Drug is still a drug. Solution to said problem is to legalize it and lock it up in a pharmacy with the rest of the drugs. Strict regulations should be put in place. No more Mom-Pop doobie joints. People who are in true pain will follow the laws. No more medical MJ cards. Prescription in hand for a certain amount and when you run out guess what have to see the doctor again and pay the piper. Thus stopping people from giving away there weed to friends.


Thu, May 17, 2012 : 1:45 p.m.

Along with caffeinated soda and coffee? Good luck!


Thu, May 17, 2012 : 1:40 p.m.

This idea has a lot of holes in it.


Thu, May 17, 2012 : 1 p.m.

Good article. We know we are close to legalization when more and more law enforcement officers come out for it. Now if we could get the people that makes the laws to not be so shortsighted/afraid of social conservatives.


Thu, May 17, 2012 : 12:56 p.m. Law Enforcement Against Prohibition. LEAP envisions a world in which drug policies work for the benefit of society and keep our communities safer. A system of legalization and regulation will end the violence, better protect human rights, safeguard our children, reduce crime and disease, treat drug abusers as patients, reduce addiction, use tax dollars more efficiently, and restore the public's respect and trust in law enforcement.


Thu, May 17, 2012 : 12:52 p.m.

It is a problem in border states ONLY because of prohibition. I have yet to see a "gangland" type drive by shooting at a dispensary.


Thu, May 17, 2012 : 12:49 p.m.

The prohibitionist claims, "there are people dying every day in the Mexican Civil War and the potheads are responsible! If they just didn't send them their money there would be no cartels!" The cannabis law reform advocate responds, "it would be much easier to re-legalize cannabis and promote regulated and taxed domestic production. Mexican cartel cannabis is garbage. Why in the world would we import cheap muscatel when we can grow all the Dom Perignon our hearts desire right in our own backyards?" The prohibitionist responds, "It wouldn't matter! Those criminals would just start committing other crimes, make just as much money and be just as violent!"

Chase Ingersoll

Thu, May 17, 2012 : 12:34 p.m.

The marijuana issue is so multifaceted and very interesting to watch in terms of the interaction between people on the same side of the issue and people on different sides of the issue. It's also interesting to watch in terms of how people adapt their positions based upon new information and experiences.

David Johnson

Thu, May 17, 2012 : 12:21 p.m.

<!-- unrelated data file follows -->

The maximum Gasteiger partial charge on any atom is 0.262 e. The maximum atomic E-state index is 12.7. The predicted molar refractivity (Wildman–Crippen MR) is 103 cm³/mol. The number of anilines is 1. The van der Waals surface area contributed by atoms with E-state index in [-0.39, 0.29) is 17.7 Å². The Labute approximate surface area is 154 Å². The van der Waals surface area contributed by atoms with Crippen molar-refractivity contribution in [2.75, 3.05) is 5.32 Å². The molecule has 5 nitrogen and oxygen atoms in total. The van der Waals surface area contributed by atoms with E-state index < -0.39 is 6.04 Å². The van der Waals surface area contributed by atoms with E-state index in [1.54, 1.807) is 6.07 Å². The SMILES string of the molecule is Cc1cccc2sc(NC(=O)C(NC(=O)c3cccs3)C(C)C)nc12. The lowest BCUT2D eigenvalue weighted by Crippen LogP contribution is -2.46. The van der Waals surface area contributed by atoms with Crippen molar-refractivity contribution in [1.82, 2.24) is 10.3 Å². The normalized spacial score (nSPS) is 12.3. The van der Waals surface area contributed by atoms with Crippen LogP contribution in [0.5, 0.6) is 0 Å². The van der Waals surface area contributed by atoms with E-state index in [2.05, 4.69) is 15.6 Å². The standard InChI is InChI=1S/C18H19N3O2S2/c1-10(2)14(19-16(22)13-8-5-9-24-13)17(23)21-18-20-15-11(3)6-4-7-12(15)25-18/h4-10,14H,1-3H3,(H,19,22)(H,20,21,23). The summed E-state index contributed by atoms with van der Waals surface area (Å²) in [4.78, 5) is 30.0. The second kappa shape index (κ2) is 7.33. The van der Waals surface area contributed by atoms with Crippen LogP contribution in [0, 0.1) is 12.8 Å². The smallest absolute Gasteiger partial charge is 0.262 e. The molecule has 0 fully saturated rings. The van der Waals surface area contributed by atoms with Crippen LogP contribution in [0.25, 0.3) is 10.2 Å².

Rich, Thank you for a well-written article and your historical perspective. I believe this is a common-sense issue. Your article lends itself fully to the common sense of legalization.

Billy Bob Schwartz

Thu, May 17, 2012 : 5:46 p.m.

Or to outlawing it, David Johnson. I read it more as a call for making up our minds one way or another. Let's ban it and enforce the ban, or let's legalize it and move on. There can be nothing much worse than being a police officer and having to enforce laws that the public doesn't want enforced or for which there is strongly divided opinion, and you have to guess what to do.


Thu, May 17, 2012 : 12:12 p.m.

Rich, I generally appreciate your column. But you are way out of touch on this issue. Kids in Ann Arbor, as well as most adults, are NOT smoking weed from Mexico. Period. Yes, there is a serious with smuggling bricks across the border. But in affluent communities like ours, people don't smoke that garbage product. Most local marijuana was already grown domestically (or some from Canada). But now with medicinal, most is even grown here locally in Michigan. Yay for the local economy, lol.


Sat, May 19, 2012 : 3:09 p.m.

Yep, I'll offer my agreement that everyone I know buys local.

West of Main

Thu, May 17, 2012 : 7:50 p.m.

Ross is correct. In Ann Arbor, we don't smoke brick weed, reggies, or even middies, for the most part. We smoke top shelf, trichome-laden, mostly Michigan-grown cannabis. And we like it. Leave us alone.

Woman in Ypsilanti

Thu, May 17, 2012 : 4:10 p.m.

Yeah, everyone I know who smokes buys it directly from someone who is growing it right here in Michigan even if they haven't bothered to get a medical marijuana card.

Robert Granville

Thu, May 17, 2012 : 3:41 p.m.

So right you are. If I'm smoking it, I can tell you the first and last name of who grew it. I wouldn't, but you get the point.


Thu, May 17, 2012 : 3:33 p.m.

You got that right, Ross!

just a voice

Thu, May 17, 2012 : 11:54 a.m.

2 main issues; 1 - a blunt is a joint made with a cigar paper and pot, no other drugs are put in. I even checked urban dictionary to make sure I wan't hip to the new jive 2- besides the fact that was already pointed out about the border and the problem being the fact that pot is illegal and not the pot itself, I also question what percentage of the border problems are pot vs prostitution and other drugs. Also, it should be pointed out that most of the pot for sale in michigan today is grown here not imported